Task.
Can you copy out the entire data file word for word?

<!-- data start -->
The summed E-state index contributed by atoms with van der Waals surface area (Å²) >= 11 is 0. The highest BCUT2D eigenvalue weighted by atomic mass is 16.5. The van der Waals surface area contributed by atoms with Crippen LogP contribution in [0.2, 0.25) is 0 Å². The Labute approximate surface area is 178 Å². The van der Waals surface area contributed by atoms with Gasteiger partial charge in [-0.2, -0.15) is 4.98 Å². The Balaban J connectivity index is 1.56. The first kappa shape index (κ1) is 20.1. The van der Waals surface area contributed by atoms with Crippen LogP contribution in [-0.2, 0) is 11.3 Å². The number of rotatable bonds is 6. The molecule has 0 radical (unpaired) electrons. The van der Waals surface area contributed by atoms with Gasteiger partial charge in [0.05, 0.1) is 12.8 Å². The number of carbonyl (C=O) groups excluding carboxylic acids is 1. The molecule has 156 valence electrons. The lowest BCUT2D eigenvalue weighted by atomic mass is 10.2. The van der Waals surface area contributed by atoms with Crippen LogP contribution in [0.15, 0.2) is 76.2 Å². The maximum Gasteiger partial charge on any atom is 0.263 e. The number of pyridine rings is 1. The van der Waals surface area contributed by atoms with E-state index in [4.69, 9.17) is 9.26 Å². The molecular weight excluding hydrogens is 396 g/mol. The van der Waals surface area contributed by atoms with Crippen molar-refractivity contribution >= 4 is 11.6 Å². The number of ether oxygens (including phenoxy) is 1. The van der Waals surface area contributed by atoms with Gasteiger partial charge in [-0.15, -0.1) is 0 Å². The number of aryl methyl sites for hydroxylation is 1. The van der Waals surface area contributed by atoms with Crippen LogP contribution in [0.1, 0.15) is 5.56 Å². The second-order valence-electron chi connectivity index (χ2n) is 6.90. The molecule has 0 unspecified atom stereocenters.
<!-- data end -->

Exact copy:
The summed E-state index contributed by atoms with van der Waals surface area (Å²) >= 11 is 0. The highest BCUT2D eigenvalue weighted by atomic mass is 16.5. The van der Waals surface area contributed by atoms with Crippen LogP contribution in [0.2, 0.25) is 0 Å². The Labute approximate surface area is 178 Å². The van der Waals surface area contributed by atoms with Gasteiger partial charge in [-0.2, -0.15) is 4.98 Å². The Balaban J connectivity index is 1.56. The first kappa shape index (κ1) is 20.1. The van der Waals surface area contributed by atoms with Crippen LogP contribution in [-0.2, 0) is 11.3 Å². The number of rotatable bonds is 6. The molecule has 0 radical (unpaired) electrons. The van der Waals surface area contributed by atoms with Gasteiger partial charge in [0.05, 0.1) is 12.8 Å². The number of carbonyl (C=O) groups excluding carboxylic acids is 1. The molecule has 156 valence electrons. The lowest BCUT2D eigenvalue weighted by atomic mass is 10.2. The van der Waals surface area contributed by atoms with Crippen LogP contribution in [0.15, 0.2) is 76.2 Å². The maximum Gasteiger partial charge on any atom is 0.263 e. The number of pyridine rings is 1. The van der Waals surface area contributed by atoms with E-state index in [4.69, 9.17) is 9.26 Å². The molecular weight excluding hydrogens is 396 g/mol. The van der Waals surface area contributed by atoms with Crippen molar-refractivity contribution >= 4 is 11.6 Å². The number of ether oxygens (including phenoxy) is 1. The van der Waals surface area contributed by atoms with Gasteiger partial charge in [-0.15, -0.1) is 0 Å². The number of aryl methyl sites for hydroxylation is 1. The van der Waals surface area contributed by atoms with Crippen LogP contribution in [0.1, 0.15) is 5.56 Å². The second-order valence-electron chi connectivity index (χ2n) is 6.90. The molecule has 0 unspecified atom stereocenters.